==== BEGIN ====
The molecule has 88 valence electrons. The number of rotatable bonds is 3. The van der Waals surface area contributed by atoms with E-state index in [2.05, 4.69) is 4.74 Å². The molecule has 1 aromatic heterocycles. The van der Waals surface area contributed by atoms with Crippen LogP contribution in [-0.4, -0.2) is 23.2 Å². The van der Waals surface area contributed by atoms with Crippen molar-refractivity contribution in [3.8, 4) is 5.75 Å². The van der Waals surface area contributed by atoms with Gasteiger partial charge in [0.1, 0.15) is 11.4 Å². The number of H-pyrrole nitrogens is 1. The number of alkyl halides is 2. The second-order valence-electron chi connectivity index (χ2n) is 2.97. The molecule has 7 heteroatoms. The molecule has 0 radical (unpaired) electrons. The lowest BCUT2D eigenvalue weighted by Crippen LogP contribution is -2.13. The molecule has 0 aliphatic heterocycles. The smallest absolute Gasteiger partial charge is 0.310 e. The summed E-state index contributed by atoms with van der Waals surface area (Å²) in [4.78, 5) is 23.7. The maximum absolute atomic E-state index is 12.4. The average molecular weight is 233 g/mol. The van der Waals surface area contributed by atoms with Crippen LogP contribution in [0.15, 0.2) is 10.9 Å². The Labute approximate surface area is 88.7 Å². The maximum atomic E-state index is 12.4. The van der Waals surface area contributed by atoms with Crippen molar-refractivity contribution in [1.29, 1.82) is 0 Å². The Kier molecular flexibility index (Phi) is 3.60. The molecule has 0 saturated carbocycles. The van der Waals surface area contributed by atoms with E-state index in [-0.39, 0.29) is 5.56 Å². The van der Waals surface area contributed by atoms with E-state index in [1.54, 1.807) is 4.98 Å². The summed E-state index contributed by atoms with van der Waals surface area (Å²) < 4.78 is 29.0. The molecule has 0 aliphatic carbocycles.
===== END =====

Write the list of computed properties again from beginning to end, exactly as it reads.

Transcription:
The molecule has 88 valence electrons. The number of rotatable bonds is 3. The van der Waals surface area contributed by atoms with E-state index in [2.05, 4.69) is 4.74 Å². The molecule has 1 aromatic heterocycles. The van der Waals surface area contributed by atoms with Crippen LogP contribution in [-0.4, -0.2) is 23.2 Å². The van der Waals surface area contributed by atoms with Crippen molar-refractivity contribution in [3.8, 4) is 5.75 Å². The van der Waals surface area contributed by atoms with Gasteiger partial charge in [0.1, 0.15) is 11.4 Å². The number of H-pyrrole nitrogens is 1. The number of alkyl halides is 2. The second-order valence-electron chi connectivity index (χ2n) is 2.97. The molecule has 7 heteroatoms. The molecule has 0 radical (unpaired) electrons. The lowest BCUT2D eigenvalue weighted by Crippen LogP contribution is -2.13. The molecule has 0 aliphatic heterocycles. The smallest absolute Gasteiger partial charge is 0.310 e. The summed E-state index contributed by atoms with van der Waals surface area (Å²) in [4.78, 5) is 23.7. The maximum absolute atomic E-state index is 12.4. The average molecular weight is 233 g/mol. The van der Waals surface area contributed by atoms with Crippen LogP contribution in [0.15, 0.2) is 10.9 Å². The Labute approximate surface area is 88.7 Å². The maximum atomic E-state index is 12.4. The van der Waals surface area contributed by atoms with Crippen molar-refractivity contribution in [1.29, 1.82) is 0 Å². The Kier molecular flexibility index (Phi) is 3.60. The molecule has 0 saturated carbocycles. The van der Waals surface area contributed by atoms with E-state index in [-0.39, 0.29) is 5.56 Å². The van der Waals surface area contributed by atoms with E-state index in [1.54, 1.807) is 4.98 Å². The summed E-state index contributed by atoms with van der Waals surface area (Å²) < 4.78 is 29.0. The molecule has 0 aliphatic carbocycles.